New Year’s violence in Syria: Activists claim further atrocities
"Thirty bodies were found in the Barzeh district. They bore signs of torture and have so far not been identified," the UK-based Syrian Observatory for Human Rights said on Tuesday.
Another activist group, the Syrian Revolution General Commission, put the death toll at 50 bodies, and said that the victims’ heads were “cut and disfigured to the point that it was no longer possible to identify” them.
Neither of the reports was independently verified.
On Tuesday, activists uploaded a video showing three dead young men (warning: graphic footage). The bodies were covered with blood and their hands were bound behind their backs.
Activists claimed that the young men in the video were kidnapped on Sunday at a checkpoint as they were returning from school. The bodies were allegedly discovered in the Damascus neighborhood of Jubar the next day.
The State news agency SANA also reported that armed extremists opened mortar fire on the Christian quarters of the city of Aleppo. One of the shells targeted the school building where refugees were taking shelter According to preliminary reports, several people were injured and taken to hospital.
"The armed forces were pursuing gang of terrorists in Aleppo” stated Syrian military agencies, as reported by Itar-Tass. “During the operation, five leaders of the “anti-Dzhebhat Nusra” (Victory Front) group associated with al-Qaeda were eliminated.”
The last day of 2012 was also marked by an assault on a foreign journalist in Syria. On Monday, a Libyan citizen working as part of a Reuters reporting team was shot in the leg during frontline filming in the northern Syrian city of Aleppo on Monday. The man was hit by a rifle bullet fired from a distance; it was unclear who fired at him.
The cameraman was treated in Syria and then transported into Turkey, and is reportedly in stable condition.
The closing days of 2012 saw a sudden upsurge of violence in the war-torn country. Activists claimed that some 400 people were killed in Syria on December 29 alone, including 200 people allegedly executed by government forces near Homs. The mass execution event and the death toll were not independently verified.
State media has circulated images of the bodies of those killed and weapons reportedly seized from the dead. A report claimed that the military seized 15 to 50 kilograms of explosives and killed several militants, some of whom managed to escape.
In northern Syria, the international airport in Aleppo, the country’s second-largest city, was closed as fighting near the airstrip continued on Monday.
Anti-Assad forces have warned they plan to target civilian as well as military planes, claiming the government uses civilian planes to bring in weapons.
“There have been continued attempts by opposition militants to target civilian aircraft, which could cause a humanitarian disaster,” AFP reported, citing an anonymous airport official.
Damascus had no comment on the closing of the airport. The previous day, Syrian media reported that authorities had arrested four Turkish pilots who were trying to access a military airport in Aleppo. Turkish authorities denied the allegations, AFP reported.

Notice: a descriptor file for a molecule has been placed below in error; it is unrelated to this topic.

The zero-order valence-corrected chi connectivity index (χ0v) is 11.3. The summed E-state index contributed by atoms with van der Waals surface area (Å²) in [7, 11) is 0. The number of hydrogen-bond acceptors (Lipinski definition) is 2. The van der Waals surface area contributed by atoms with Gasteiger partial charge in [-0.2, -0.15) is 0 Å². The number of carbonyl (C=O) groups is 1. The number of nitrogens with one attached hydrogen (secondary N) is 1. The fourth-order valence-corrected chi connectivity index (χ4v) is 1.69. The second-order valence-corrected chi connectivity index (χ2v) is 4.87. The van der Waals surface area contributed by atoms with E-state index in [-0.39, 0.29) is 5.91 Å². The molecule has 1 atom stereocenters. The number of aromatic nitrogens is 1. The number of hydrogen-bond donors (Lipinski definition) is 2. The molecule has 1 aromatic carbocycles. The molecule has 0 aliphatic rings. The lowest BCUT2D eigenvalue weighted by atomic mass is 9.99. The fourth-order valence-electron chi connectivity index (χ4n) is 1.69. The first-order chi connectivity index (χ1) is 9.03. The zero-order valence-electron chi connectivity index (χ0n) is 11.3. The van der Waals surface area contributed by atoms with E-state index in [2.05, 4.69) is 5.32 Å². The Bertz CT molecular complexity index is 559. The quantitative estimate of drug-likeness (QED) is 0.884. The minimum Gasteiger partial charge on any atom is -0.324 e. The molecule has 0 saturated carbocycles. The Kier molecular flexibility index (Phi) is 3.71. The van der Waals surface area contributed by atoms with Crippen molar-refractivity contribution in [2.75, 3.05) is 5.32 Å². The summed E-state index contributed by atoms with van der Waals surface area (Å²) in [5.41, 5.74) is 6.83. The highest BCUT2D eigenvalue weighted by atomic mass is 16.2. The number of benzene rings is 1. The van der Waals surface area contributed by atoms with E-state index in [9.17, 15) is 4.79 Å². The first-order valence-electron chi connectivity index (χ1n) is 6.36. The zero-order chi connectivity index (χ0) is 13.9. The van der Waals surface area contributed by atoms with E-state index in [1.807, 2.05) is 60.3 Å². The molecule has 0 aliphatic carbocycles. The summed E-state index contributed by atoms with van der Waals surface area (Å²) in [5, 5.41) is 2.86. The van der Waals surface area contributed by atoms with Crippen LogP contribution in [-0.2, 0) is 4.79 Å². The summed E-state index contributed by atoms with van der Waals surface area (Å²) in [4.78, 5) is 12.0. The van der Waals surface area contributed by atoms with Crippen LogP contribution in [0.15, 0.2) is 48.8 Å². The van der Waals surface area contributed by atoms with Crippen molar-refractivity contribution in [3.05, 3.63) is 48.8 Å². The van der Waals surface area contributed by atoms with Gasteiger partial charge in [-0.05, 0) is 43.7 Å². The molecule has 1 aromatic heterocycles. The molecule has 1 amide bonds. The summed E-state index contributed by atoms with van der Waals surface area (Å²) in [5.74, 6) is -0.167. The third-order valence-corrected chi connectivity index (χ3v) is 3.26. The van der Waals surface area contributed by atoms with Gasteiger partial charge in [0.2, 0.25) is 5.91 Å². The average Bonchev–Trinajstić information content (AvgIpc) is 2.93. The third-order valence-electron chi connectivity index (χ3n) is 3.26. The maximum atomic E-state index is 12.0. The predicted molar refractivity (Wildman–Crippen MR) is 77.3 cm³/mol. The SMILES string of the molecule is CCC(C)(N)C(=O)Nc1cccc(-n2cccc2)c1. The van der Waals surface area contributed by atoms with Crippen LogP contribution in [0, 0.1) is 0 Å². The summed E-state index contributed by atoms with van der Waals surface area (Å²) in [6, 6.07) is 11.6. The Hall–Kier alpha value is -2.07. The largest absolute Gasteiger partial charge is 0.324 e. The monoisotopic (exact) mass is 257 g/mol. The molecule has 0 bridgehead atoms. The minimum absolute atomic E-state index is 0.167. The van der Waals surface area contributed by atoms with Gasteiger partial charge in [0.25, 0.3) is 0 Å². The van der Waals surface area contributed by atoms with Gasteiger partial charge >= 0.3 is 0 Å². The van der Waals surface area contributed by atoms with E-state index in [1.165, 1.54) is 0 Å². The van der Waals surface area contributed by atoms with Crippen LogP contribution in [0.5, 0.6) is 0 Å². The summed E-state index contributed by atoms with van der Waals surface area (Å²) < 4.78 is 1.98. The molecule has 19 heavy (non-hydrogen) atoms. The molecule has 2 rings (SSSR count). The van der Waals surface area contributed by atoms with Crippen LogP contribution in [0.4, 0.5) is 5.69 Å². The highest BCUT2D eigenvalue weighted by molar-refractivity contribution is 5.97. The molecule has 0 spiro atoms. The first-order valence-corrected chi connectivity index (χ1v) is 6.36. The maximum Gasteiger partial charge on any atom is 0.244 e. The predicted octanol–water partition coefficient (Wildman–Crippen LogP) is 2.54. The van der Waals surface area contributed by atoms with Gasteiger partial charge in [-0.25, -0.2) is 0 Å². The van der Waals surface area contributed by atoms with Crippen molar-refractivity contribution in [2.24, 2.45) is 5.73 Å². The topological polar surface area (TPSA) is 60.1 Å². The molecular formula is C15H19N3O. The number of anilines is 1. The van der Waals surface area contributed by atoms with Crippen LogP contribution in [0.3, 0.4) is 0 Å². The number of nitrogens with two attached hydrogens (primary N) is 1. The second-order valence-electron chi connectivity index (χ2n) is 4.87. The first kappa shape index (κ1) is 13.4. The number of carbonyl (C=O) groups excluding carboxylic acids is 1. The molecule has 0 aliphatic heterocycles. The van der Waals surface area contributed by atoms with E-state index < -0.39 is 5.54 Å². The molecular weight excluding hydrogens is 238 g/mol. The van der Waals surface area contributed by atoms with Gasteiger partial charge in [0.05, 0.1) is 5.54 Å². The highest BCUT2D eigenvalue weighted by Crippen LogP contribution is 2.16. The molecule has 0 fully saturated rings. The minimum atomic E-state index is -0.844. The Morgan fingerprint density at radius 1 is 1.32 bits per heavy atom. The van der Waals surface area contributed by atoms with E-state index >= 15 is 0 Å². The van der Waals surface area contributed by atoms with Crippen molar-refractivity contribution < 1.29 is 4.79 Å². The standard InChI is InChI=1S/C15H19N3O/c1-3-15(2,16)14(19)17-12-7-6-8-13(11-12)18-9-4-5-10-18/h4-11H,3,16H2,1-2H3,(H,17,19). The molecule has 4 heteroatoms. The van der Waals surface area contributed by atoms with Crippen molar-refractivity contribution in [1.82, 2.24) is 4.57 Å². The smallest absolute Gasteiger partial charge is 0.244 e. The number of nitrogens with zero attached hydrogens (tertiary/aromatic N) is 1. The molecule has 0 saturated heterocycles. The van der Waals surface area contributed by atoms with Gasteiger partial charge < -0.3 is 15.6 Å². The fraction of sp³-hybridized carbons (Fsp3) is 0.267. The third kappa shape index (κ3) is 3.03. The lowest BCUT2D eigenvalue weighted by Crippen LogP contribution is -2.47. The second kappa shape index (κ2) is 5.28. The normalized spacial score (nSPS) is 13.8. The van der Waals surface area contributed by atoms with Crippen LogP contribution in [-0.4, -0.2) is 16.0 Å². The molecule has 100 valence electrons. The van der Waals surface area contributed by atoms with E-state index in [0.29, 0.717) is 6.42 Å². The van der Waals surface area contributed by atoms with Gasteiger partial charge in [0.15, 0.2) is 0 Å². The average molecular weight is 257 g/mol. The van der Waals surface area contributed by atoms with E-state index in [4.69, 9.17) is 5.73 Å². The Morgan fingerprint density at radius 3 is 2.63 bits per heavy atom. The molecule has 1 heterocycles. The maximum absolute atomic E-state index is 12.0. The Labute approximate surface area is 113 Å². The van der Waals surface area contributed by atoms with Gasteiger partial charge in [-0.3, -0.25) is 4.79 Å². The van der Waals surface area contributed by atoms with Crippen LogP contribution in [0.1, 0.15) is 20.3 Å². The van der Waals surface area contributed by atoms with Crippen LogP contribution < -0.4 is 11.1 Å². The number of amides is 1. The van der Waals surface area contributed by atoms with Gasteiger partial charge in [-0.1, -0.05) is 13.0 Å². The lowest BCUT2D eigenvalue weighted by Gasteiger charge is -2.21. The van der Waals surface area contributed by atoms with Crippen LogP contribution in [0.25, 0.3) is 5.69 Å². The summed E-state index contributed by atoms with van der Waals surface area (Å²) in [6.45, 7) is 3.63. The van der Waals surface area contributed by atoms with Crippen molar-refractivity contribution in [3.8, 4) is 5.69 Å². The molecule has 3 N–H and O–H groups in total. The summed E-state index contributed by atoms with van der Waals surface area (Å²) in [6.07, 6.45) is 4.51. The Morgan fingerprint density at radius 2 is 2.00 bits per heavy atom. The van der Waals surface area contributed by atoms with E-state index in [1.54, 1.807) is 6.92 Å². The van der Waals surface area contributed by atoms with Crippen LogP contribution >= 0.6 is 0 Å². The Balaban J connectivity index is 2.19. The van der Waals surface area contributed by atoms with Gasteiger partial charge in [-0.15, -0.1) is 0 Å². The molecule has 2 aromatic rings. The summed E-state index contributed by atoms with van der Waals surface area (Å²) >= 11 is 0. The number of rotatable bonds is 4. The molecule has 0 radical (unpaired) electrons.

The rebels have also been raiding three other airports in the Aleppo area, including a military helicopter base near the Turkish border. Dozens of videos have appeared online showing fighters shooting mortars, rockets and sniper rifles at targets inside the bases.
Syrian government forces have battled militant groups outside of Damascus, killing and wounding dozens of rebels, Itar-Tass reported, citing a Syrian radio station.
Daraya has also witnessed more fighting over the New Year, with explosions echoing across Damascus. Daraya, southwest of the capital, lies on the intersection of two vital neighborhoods that house the air base and government headquarters.
The Observatory on Human Rights said that Syrian warplanes took part in bombing Daraya while state-run news agency SANA reported that "tens of terrorists" were killed by government troops in Daraya.
Activists have estimated that 45,000 people died during the 21-month-long unrest continuing to grip Syria. However, the UN has estimated the death toll to be around 20,000 as of late November.
On Monday, Syrian Prime Minister Wael Halaqi said that Damascus is prepared to consider any peace initiative offered by the international community, provided it is based on dialogue and peacekeeping measures and also prevents foreign interference into Syria’s internal affairs.
The announcement came two days after Russian Foreign Minister Sergey Lavrov met with UN-Arab League peace envoy Lakhdar Brahimi to discuss the Syrian crisis. The diplomats agreed that any peace plan must follow the guidelines of the Geneva communiqué, which calls for an end to the violence and inclusive political dialogue. Regime change will not necessarily solve the conflict, Brahimi said.
Russia has maintained that the Syrian people must ultimately decide who should rule the country. Many Western nations have repeatedly called for President Bashar Assad to step down and actively backed the opposition.